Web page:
For a long time, her work was in four panel, b&w comics (often in regional arts newspapers). Her mastery of economy never fails to amaze me in its simultaneous heartbreak and hilarity. She most often chronicled the adolescent lives of cousins, the children of two volatile women and frequently absent men. A lot of comics involving kids are either kind of twee, or overly smarty pants, where the kids are unlikely precocious drivers of their own destinies. That power never spoke to me. The realities of Lynda’s characters was an immense gift. I had never really valued the riches of my own life events until I read the insights (and sometimes they are strictly mood insights) that she was able to capture in this brief snapshots of Marlys, Arna, Freddie, Maybonne and Arnold. She is truly the gift that keeps giving.
THE HUB: Another important theme is the tension between things being lost and things being found (or ownership of things being claimed). What is it about this push-pull that speaks to you?
GANSWORTH: I want to blame the loss of my family’s generations-long home to fire, when I was 29, where our accumulated history went up in flames in an hour, including most of our family photos and my first ever painting (a large mural on my bedroom wall–which I’ve subsequently discovered I’ve lost the only photos of). I celebrate the “find” with the advent of ebay. The tension of loss and reclamation is also a microcosm of indigenous history post contact. I know some people want to put a positive spin on the boarding schools, but the reality is their sole purpose was to wipe out indigenous cultures in children, by removing them from parents and environments where their cultures thrived. The belief was that if they were kept away long enough, they wouldn’t be able to re-find their way home. Three of my grandparents were boarding school survivors and they gave us, the future generations, the gift of making it back. We have had the opportunity to try to rebuild as communities, but it is a challenge not without complications.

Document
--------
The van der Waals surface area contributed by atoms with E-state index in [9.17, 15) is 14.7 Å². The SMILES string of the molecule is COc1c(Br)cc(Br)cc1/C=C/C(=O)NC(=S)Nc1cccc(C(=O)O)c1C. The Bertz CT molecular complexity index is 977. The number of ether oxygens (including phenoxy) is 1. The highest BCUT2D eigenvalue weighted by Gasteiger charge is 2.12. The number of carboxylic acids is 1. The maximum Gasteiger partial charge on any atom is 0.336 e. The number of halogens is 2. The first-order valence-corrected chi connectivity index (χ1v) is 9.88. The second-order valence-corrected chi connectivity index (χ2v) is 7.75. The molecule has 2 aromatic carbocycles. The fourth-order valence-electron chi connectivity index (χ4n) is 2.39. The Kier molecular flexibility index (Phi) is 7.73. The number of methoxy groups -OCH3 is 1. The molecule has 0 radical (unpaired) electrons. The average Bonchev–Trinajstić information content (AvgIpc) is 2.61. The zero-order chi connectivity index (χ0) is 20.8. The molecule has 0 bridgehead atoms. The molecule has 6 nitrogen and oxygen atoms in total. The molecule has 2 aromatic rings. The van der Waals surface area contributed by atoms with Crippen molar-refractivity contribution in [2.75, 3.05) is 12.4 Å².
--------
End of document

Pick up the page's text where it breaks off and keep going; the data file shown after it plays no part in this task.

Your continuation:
And on the personal front, the truth is our house was often chaotic, and cherished objects of mine vanished regularly from my life for as long as I can remember. I am naturally a pack rat and still own some things I had when I was three. I have spent an irresponsible amount of money tracking down replacements of things I’d lost, and things I would have never owned but desired. On my desk is a ridiculous, almost life sized (waist up) fiberglass Batman figure, that was part of a children’s ride, outside of stores usually, where you put a quarter in, and climb in the Batboat and ride with Batman. There was briefly one on Main Street in Niagara Falls when I was a little kid. If you would have told pre-school me that I would one day own the kind of Batman I was riding with, even at four, I would not have been gullible enough to believe you. I knew the limitations of our life. Yet, here it is, on my desk as I write. Maybe we come to love some things because we know others will be lost and we have to find ways to cope with being those new people. Maybe those attainable objects are like life jackets on the river of loss, helping you look for the shore of reclamation. Those two extremes are the tension poles for my life’s highwire act.
THE HUB: You’ve created art across genres, in different media, and for different ages. What made YA the right audience for this title?
GANSWORTH: I suppose I write for me in high school. I was introspective, already knew the ramifications of loss, deeply, and was eager to contemplate what adulthood might bring. There wasn’t much in the way of YA when I was young. The Outsiders was the only YA novel I knew formally. I began to recognize style early. I read workmanlike horror movie novelizations, but also picked up novels that peers were reading. Some popular novels were so atrociously written, I went back to the novelizations. Their goal was to help you relive the movies and the prose was generic but not terrible like the novels some peers loved. When I finally discovered work that spoke to me, its scope held a breadth of experience. It’s been noted that a lot of people who became readers because of Stephen King did so in adolescence. For me, it was his second novel, ‘Salem’s Lot. The character, Mark, the young man in high school (or maybe middle school?) has a rich and complex inner life, in the same way the adult protagonist Ben, a writer in his thirties, does. Mark’s desires and interests are treated with the same respect as the adult characters’ concerns. I could identify with Mark’s world and aspire to the life of Ben.